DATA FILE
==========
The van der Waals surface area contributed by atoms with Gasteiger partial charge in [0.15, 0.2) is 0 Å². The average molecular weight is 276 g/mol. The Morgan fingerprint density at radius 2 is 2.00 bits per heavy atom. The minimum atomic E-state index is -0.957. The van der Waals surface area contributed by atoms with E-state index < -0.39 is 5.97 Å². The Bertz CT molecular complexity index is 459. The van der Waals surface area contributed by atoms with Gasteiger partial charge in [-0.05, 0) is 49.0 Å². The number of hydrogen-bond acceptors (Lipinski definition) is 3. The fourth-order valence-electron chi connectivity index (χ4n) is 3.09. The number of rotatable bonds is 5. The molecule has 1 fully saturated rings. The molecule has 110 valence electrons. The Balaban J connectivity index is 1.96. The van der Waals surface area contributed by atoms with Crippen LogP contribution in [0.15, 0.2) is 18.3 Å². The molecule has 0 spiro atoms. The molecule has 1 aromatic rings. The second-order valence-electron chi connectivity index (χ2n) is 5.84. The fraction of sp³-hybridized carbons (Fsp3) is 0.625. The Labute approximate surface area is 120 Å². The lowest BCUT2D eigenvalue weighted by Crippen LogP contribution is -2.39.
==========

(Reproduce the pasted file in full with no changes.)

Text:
The van der Waals surface area contributed by atoms with Gasteiger partial charge in [0.15, 0.2) is 0 Å². The average molecular weight is 276 g/mol. The Morgan fingerprint density at radius 2 is 2.00 bits per heavy atom. The minimum atomic E-state index is -0.957. The van der Waals surface area contributed by atoms with E-state index < -0.39 is 5.97 Å². The Bertz CT molecular complexity index is 459. The van der Waals surface area contributed by atoms with Gasteiger partial charge in [-0.05, 0) is 49.0 Å². The number of hydrogen-bond acceptors (Lipinski definition) is 3. The fourth-order valence-electron chi connectivity index (χ4n) is 3.09. The number of rotatable bonds is 5. The molecule has 1 fully saturated rings. The molecule has 110 valence electrons. The Balaban J connectivity index is 1.96. The van der Waals surface area contributed by atoms with Crippen LogP contribution in [0.15, 0.2) is 18.3 Å². The molecule has 0 spiro atoms. The molecule has 1 aromatic rings. The second-order valence-electron chi connectivity index (χ2n) is 5.84. The fraction of sp³-hybridized carbons (Fsp3) is 0.625. The Labute approximate surface area is 120 Å². The lowest BCUT2D eigenvalue weighted by Crippen LogP contribution is -2.39.